Gold Slips Ahead of Fed Announcement; Asian Wealth "Smart, Rational" to Buy Gold as Inflation Hedge
Gold erased an overnight rally in London on Wednesday, dropping back to $1092 an ounce as global stock markets fell yet again.
Commodities, the Dollar and government bonds were all little changed ahead of today's monetary policy decision from the US Federal Reserve.
Currently holding its key interest rate almost 2.5% below the pace of domestic price inflation, the Fed is widely expected to make no changes when it speaks at 19:15 GMT today.
"The Euro has not been lower than $1.40 since July 2009 but is testing that level again this morning," says a note from the precious-metals division of Japanese conglomerate Mitsui.
"A break through here is likely to see deeper liquidation in the metals."
"The risk is for continued liquidation in both Gold and silver," agrees a note from bullion bank Scotia Mocatta.
Typically moving together against the US Dollar, gold's daily correlation with movements in the Euro has risen to +0.75 from the 10-year average of +0.52 since the start of last month.
"[But] If a stronger Dollar triggers a more meaningful sell-off in equities," says the latest Bullion Weekly from London service TheBullionDesk, "we feel it will not be long before investors move out of equities and into Gold – leading to another instance where the Dollar and gold rise in tandem."
Gold and the US Dollar moved higher together between Oct. '08 and March '09, while global stock markets lost almost half their value to reach multi-year lows.
"At the core, [the Eurozone] is a healthy economy and there is no problem with the Euro currency whatsoever," said European Central Bank executive Axel Weber to CNBC from the World Economic Forum in Davos, Switzerland this morning.
"I expect the Euro to be there forever."
Forecasting GDP growth of 0.5% to 1.0% across the Eurozone in 2010, "This year's discussion will [focus on] phasing out the exceptional measures taken to support liquidity, one by one," said Weber, who is also president of Germany's Bundesbank.
"We're still very early in the recovery," notes Paul Klug of ING Investment Management Asia Pacific.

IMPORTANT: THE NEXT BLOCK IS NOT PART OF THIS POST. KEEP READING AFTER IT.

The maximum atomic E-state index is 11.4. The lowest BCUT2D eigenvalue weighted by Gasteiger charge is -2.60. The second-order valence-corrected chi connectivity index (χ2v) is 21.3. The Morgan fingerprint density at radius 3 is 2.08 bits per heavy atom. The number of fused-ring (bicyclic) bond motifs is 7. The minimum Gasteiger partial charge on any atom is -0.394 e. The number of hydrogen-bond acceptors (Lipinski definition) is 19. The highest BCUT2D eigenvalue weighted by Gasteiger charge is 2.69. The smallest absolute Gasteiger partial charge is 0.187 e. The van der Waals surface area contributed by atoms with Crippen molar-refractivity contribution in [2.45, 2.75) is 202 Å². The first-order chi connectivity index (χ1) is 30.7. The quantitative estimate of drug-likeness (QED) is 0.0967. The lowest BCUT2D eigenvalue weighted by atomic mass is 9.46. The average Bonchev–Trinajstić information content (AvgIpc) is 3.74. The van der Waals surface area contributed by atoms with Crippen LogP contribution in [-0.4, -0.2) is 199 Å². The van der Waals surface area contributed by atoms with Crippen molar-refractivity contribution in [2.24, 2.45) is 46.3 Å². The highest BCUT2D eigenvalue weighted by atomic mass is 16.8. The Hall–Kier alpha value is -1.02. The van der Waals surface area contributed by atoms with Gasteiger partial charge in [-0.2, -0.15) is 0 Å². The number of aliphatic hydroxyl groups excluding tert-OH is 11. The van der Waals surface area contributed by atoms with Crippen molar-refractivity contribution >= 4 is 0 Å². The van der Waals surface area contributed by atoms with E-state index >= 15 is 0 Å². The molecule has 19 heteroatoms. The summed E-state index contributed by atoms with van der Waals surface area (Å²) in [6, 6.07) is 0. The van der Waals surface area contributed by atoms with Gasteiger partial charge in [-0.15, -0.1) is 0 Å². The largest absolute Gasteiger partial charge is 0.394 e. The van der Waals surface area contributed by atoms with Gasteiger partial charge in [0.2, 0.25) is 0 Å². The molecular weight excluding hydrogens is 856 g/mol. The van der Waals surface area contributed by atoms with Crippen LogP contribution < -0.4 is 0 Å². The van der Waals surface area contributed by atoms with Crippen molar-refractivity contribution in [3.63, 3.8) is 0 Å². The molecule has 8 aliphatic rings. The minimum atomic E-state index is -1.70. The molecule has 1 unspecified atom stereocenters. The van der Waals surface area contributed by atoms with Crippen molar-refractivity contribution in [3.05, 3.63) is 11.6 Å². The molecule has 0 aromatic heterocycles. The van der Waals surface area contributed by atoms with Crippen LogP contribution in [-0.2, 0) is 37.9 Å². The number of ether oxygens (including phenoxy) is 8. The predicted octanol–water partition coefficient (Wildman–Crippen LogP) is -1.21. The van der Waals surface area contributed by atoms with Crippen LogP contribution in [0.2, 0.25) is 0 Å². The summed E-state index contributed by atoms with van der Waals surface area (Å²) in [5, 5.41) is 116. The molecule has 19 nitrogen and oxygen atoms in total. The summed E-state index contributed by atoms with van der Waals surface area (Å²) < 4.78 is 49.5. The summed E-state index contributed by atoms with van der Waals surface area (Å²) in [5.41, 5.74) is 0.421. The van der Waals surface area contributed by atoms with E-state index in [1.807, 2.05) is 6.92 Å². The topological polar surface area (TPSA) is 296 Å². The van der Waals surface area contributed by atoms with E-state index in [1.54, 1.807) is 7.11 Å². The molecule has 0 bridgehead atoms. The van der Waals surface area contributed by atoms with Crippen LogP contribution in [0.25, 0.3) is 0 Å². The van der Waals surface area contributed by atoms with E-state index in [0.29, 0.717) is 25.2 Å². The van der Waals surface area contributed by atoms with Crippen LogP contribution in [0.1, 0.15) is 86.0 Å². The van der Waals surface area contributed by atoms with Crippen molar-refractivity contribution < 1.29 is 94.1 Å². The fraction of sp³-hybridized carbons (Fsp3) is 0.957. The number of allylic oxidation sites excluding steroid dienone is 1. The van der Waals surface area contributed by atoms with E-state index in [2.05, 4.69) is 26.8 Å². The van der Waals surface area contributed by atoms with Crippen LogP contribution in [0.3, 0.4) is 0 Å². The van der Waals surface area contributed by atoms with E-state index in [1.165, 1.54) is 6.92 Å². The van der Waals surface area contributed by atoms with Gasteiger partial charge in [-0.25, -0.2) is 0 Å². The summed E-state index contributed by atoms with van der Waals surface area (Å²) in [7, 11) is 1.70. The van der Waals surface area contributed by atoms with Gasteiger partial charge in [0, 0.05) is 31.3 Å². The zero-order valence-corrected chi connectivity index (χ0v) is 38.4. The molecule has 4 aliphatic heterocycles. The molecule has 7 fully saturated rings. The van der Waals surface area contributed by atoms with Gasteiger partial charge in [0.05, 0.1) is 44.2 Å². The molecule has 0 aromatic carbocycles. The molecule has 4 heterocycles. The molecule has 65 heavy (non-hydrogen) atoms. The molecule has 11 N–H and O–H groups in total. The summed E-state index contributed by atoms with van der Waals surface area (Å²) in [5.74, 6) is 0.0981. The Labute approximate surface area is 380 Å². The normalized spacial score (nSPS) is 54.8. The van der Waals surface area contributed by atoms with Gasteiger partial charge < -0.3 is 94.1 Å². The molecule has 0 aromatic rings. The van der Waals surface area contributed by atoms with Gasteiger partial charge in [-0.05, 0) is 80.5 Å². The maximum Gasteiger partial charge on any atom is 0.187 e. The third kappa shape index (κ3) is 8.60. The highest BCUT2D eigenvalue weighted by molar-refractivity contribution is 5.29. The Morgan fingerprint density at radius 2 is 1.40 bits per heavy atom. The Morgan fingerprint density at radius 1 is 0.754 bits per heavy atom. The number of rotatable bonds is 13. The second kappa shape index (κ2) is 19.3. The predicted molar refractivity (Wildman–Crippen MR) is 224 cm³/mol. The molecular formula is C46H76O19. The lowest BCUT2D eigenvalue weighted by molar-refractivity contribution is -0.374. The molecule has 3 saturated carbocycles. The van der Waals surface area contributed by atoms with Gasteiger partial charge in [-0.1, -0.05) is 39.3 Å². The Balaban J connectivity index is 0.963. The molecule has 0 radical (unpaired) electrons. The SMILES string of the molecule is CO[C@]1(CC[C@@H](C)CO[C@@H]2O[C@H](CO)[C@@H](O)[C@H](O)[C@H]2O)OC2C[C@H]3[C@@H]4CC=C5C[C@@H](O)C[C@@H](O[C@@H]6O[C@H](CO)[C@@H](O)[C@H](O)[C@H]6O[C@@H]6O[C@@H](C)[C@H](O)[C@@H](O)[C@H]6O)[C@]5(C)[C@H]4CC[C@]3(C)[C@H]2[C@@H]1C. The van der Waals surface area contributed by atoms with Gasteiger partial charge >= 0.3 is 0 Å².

Polling 3,700 high net worth investors across the region in December, his bank found that gold beat stock-market shares as the preferred inflation hedge for Asian wealth.
"It's a perfectly rational response if you think inflation is going to pick up," says Krug.
"Shift more of your portfolio to commodities and Gold. That has traditionally been the smart thing to do."
New data today showed inflation in Australian consumer prices rising faster than expected at the tail-end of 2009, but New Year sales cut shop prices sharply across Germany.
Retail sales in the UK more than reversed Dec.'s improvement, the CBI's distributive trends survey said.
Iceland's central bank trimmed its key interest rate to 9.5%.
Forecasting "smooth growth" for the world's fastest-expanding economy in 2010, China's No.2 central banker, Zhu Min, told the WEF in Davos today that the Beijing authorities want to be "very careful managers of inflation.
"Inflation is not there yet, but expectations are forming."
Meantime in the gold market – where Chinese households became the world's No.1 buyers in 2009 – "There is still very good physical demand for Gold ahead of [early Feb's] Chinese New Year," reports global dealer Standard Bank.
"It makes a change for there not to be an unfolding crisis as we go into [the Davos] forum this year," announced a CNBC anchorman from the Swiss ski resort on Wednesday morning.
Entitled 'Rethink, Redesign, Rebuild', this week's 2010 meeting of political, business and finance leaders will hear the International Monetary Fund warn that Western banks need much more cash to support their balance-sheets, despite raising over $1 trillion from the stock market – more than the write-downs triggered to date by the global financial crisis.
Government support and guarantees to financial institutions worldwide now total some $14 trillion, according to Bank of England estimates – equal to 25% of global economic output in 2009.